I hated this record upon first listen, but after two or three more times through the songs started unpeeling themselves to me and exposing the meat, and I finally realized how great this record is. Try out Now It's On, I'm On Standby, Saddest Vacant Lot In All the World, or the last three tracks first. Then get the rest!

They Say All Music Guide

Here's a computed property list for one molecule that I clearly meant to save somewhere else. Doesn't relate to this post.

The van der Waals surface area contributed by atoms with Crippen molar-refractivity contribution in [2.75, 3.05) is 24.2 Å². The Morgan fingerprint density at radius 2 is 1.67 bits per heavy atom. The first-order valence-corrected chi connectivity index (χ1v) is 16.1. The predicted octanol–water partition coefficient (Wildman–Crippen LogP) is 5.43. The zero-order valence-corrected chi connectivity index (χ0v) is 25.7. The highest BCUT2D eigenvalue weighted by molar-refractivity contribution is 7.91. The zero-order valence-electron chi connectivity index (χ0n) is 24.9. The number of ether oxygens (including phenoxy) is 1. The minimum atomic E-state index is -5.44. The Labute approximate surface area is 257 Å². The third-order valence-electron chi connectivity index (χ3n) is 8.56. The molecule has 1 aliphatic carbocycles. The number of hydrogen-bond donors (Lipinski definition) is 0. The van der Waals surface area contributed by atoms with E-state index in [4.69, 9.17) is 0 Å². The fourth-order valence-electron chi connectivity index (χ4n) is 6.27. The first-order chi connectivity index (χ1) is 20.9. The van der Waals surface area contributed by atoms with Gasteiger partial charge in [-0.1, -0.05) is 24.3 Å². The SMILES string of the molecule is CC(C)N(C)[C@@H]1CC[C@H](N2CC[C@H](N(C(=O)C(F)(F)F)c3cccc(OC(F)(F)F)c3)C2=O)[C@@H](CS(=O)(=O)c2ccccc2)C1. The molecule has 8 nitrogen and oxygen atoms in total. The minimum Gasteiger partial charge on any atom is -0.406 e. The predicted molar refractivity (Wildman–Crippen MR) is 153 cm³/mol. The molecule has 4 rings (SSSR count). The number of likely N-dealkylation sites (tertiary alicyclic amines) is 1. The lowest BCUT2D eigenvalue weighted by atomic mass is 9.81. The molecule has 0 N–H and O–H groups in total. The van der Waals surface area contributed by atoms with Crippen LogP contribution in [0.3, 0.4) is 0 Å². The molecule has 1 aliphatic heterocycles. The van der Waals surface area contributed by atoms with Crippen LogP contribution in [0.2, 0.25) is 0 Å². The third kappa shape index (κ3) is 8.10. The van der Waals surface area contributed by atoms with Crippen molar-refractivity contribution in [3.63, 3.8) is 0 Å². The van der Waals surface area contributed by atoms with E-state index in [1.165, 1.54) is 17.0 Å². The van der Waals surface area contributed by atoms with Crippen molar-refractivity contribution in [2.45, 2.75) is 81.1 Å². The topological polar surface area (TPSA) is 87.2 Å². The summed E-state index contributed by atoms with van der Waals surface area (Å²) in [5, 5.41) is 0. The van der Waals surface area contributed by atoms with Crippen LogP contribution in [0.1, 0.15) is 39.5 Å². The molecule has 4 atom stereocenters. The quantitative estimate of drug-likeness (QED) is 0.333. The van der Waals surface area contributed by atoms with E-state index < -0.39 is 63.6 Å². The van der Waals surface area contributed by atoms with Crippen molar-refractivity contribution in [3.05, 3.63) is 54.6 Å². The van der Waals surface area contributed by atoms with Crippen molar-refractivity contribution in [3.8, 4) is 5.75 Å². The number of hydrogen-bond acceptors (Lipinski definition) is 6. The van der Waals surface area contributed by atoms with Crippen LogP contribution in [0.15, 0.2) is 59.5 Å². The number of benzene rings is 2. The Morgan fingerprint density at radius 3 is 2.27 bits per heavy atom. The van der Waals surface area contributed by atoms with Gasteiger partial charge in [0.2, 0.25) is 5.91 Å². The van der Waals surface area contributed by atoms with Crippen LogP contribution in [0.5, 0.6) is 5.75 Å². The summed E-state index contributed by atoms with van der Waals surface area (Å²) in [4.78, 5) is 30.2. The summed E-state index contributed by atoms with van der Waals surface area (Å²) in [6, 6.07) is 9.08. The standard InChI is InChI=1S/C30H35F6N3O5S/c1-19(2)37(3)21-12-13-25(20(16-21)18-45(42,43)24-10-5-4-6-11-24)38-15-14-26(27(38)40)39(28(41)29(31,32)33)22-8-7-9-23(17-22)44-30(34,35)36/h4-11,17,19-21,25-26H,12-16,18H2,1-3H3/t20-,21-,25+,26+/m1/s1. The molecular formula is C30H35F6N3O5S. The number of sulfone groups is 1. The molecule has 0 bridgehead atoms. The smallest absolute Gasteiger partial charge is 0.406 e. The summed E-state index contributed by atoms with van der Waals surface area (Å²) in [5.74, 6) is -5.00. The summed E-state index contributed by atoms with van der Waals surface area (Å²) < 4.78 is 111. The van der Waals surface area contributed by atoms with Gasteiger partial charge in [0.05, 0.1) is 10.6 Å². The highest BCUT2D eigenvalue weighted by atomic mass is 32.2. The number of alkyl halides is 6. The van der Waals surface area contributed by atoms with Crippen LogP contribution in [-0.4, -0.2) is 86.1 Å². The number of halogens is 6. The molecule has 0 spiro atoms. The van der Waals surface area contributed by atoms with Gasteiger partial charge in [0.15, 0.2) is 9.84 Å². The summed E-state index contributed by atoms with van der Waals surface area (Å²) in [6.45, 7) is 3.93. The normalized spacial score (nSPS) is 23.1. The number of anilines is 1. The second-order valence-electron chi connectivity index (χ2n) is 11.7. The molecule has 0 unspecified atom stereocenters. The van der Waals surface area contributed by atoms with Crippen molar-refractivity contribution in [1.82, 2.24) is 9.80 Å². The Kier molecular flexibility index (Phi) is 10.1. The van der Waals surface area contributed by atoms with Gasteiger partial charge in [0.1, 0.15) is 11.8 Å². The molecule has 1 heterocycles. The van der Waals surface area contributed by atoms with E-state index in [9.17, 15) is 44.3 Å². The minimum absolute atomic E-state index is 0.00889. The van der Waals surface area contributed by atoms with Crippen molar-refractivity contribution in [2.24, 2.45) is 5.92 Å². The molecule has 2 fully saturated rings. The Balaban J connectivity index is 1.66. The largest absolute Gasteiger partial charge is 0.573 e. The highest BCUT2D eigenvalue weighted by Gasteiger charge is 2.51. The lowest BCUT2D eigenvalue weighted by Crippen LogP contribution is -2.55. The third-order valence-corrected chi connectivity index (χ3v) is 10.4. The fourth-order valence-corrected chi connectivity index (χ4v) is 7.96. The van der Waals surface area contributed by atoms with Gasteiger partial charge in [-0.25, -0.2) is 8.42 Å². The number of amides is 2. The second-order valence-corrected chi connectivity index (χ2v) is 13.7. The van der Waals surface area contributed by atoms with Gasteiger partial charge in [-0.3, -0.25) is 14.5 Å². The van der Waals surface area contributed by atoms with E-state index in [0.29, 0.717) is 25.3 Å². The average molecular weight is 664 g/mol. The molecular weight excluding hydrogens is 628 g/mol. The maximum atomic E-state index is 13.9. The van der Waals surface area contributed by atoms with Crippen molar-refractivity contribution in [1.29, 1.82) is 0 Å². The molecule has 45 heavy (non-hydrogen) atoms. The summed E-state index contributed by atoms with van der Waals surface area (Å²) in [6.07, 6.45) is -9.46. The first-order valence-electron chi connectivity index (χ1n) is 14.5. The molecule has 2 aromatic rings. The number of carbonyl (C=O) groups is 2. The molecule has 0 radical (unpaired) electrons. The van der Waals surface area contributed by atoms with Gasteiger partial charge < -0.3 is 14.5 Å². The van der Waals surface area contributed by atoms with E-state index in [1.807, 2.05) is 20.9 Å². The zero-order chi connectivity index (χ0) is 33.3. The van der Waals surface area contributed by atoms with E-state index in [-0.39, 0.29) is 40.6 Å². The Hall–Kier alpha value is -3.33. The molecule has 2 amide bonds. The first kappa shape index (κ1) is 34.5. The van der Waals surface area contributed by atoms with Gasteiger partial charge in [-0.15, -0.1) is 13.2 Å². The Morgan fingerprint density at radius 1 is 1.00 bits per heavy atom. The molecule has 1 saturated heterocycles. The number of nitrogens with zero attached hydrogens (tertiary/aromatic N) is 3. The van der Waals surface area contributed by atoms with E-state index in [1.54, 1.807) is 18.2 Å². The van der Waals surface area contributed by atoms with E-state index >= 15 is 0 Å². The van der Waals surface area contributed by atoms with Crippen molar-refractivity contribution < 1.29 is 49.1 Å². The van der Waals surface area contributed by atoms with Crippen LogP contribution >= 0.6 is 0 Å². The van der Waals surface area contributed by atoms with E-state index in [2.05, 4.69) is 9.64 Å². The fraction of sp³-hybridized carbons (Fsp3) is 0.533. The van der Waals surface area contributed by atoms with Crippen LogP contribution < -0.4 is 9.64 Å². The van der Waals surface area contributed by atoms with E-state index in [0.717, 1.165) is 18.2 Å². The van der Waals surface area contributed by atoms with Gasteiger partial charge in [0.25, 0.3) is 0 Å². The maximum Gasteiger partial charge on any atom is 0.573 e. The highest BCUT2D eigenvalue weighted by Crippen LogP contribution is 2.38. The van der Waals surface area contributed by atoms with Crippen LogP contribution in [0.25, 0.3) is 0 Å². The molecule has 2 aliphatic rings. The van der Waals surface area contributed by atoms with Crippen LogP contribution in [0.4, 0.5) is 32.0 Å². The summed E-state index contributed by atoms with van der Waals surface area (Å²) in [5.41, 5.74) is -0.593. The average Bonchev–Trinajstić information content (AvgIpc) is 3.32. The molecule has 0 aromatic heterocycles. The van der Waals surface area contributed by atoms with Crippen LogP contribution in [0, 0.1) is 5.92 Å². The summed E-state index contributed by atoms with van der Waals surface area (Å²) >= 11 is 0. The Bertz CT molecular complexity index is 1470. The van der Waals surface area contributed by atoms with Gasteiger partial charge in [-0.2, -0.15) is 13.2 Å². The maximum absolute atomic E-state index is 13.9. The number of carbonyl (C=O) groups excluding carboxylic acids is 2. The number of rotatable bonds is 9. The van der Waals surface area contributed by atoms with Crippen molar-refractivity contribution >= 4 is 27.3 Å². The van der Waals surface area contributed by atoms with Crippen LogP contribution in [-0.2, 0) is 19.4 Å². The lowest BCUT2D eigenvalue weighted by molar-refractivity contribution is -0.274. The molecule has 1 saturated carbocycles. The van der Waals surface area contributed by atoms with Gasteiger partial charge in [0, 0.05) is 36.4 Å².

Three years after the critically acclaimed The Sophtware Slump, Grandaddy return with Sumday, which actually sounds more like a “sophtware slump” than their previous effort did. Like The Sophtware Slump, Sumday attempts to reconcile the technological with the personal, both musically and lyrically. Several of the songs seem inspired by the rise and fall of the dotcoms and Silicon Valley; this could have been a great opportunity for some interesting musical commentary, which is why it’s so disappointing that the results are bland and complacent. Musically, the album’s mix of chugging, fuzzy guitars, sparkly synths, and tinny drum machines is pleasant enough — it’s a mix of country-rock, soft rock, and new wave that suggests what a collaboration between Gram Parsons and the Alan Parsons Project might sound like — but it’s a little dated, and oddly enough, not as musically adventurous as The Sophtware Slump. Sumday’s sequencing emphasizes its failings; the album begins with eight similarly quirky, mid-tempo songs that, on the first few listens, blend into each other so seamlessly that the first two-thirds of the album sound almost like one 30-minute track. That may have been Grandaddy’s intention, but unfortunately it does their songs a disservice. Yet it’s the songwriting itself that makes Sumday so frustrating. Songs like “The Go in the Go-For-It,” “The Group Who Couldn’t Say” — a tale of corporate overachievers so bent on success that they’ve forgotten what it’s like to be outdoors — and “OK with My Decay” focus on feeling stuck, bored, alienated, and dissipated to the point that they tend to sound that way too. The resigned, cyber-slacker vibe that permeates the album also adds to the impression that it’s a relic from the recent past; the songs involving robots and e-mail, such as “I’m on Standby” and “Stray Dog and the Chocolate Shake,” feel downright quaint. Sumday does feature some worthwhile songs, however: the opening track, “Now It’s On,” is bouncy and engaging, while “Lost on Yer Merry Way” and “El Caminos in the West” manage to make the emotional leap from resigned to poignant. Not coincidentally, the few times when Grandaddy write songs about relationships rank among the album’s highlights. Sumday’s overall complacent sound actually suits “Yeah Is What We Had,” a lackadaisical look at a blasé relationship; “The Warming Sun” is a sweet apology to an ex that is among the most heartfelt songs the band has written; and “Saddest Vacant Lot in All the World,” with its rolling pianos, layered harmonies, and lovelorn vignettes, is much more evocative than most of the album, and sounds a bit like the Abbey Road-era Beatles performing “Mr. Bojangles,” to boot. Even though the album rallies in its second half, by the wannabe-epic closing track “The Final Push to the Sum,” it’s hard to escape how much effort was expended on these mostly disappointing songs about stagnation. It’s also unfortunate that Sumday comes out in the wake of the Flaming Lips’ Yoshimi Battles the Pink Robots, an album that handles similar, the-world-is-shutting-down themes much more poetically and passionately. Thought-provoking and a bit of a downer in ways Grandaddy probably didn’t intend, Sumday, Rovi – Heather Phares